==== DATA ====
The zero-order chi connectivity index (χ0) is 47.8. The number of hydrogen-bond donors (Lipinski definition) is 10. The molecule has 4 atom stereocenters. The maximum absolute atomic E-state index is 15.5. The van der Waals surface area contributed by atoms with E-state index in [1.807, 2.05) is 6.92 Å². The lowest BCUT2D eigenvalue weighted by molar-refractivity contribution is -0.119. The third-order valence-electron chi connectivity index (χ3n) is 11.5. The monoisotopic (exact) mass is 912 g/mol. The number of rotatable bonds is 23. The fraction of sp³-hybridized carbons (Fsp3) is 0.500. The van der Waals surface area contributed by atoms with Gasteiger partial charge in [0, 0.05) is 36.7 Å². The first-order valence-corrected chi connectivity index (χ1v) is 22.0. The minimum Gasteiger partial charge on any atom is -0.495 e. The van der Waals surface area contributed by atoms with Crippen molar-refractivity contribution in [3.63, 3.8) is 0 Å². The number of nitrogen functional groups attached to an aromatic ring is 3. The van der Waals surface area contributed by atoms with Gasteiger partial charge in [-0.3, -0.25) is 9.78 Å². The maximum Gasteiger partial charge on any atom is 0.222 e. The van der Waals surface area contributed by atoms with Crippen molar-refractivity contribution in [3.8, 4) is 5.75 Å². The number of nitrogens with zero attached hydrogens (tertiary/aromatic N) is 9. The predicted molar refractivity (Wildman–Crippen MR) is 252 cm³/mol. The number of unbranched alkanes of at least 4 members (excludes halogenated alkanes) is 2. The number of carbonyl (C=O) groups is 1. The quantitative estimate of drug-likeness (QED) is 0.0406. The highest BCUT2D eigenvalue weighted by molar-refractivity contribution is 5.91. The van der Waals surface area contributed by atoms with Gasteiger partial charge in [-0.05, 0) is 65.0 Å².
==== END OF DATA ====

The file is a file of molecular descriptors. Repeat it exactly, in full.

The zero-order chi connectivity index (χ0) is 47.8. The number of hydrogen-bond donors (Lipinski definition) is 10. The molecule has 4 atom stereocenters. The maximum absolute atomic E-state index is 15.5. The van der Waals surface area contributed by atoms with E-state index in [1.807, 2.05) is 6.92 Å². The lowest BCUT2D eigenvalue weighted by molar-refractivity contribution is -0.119. The third-order valence-electron chi connectivity index (χ3n) is 11.5. The monoisotopic (exact) mass is 912 g/mol. The number of rotatable bonds is 23. The fraction of sp³-hybridized carbons (Fsp3) is 0.500. The van der Waals surface area contributed by atoms with Gasteiger partial charge in [0, 0.05) is 36.7 Å². The first-order valence-corrected chi connectivity index (χ1v) is 22.0. The minimum Gasteiger partial charge on any atom is -0.495 e. The van der Waals surface area contributed by atoms with Crippen molar-refractivity contribution in [3.63, 3.8) is 0 Å². The number of nitrogen functional groups attached to an aromatic ring is 3. The van der Waals surface area contributed by atoms with Gasteiger partial charge in [-0.3, -0.25) is 9.78 Å². The maximum Gasteiger partial charge on any atom is 0.222 e. The van der Waals surface area contributed by atoms with Crippen molar-refractivity contribution in [3.8, 4) is 5.75 Å². The number of nitrogens with zero attached hydrogens (tertiary/aromatic N) is 9. The predicted molar refractivity (Wildman–Crippen MR) is 252 cm³/mol. The number of unbranched alkanes of at least 4 members (excludes halogenated alkanes) is 2. The number of carbonyl (C=O) groups is 1. The quantitative estimate of drug-likeness (QED) is 0.0406. The highest BCUT2D eigenvalue weighted by molar-refractivity contribution is 5.91. The van der Waals surface area contributed by atoms with Gasteiger partial charge in [-0.05, 0) is 65.0 Å².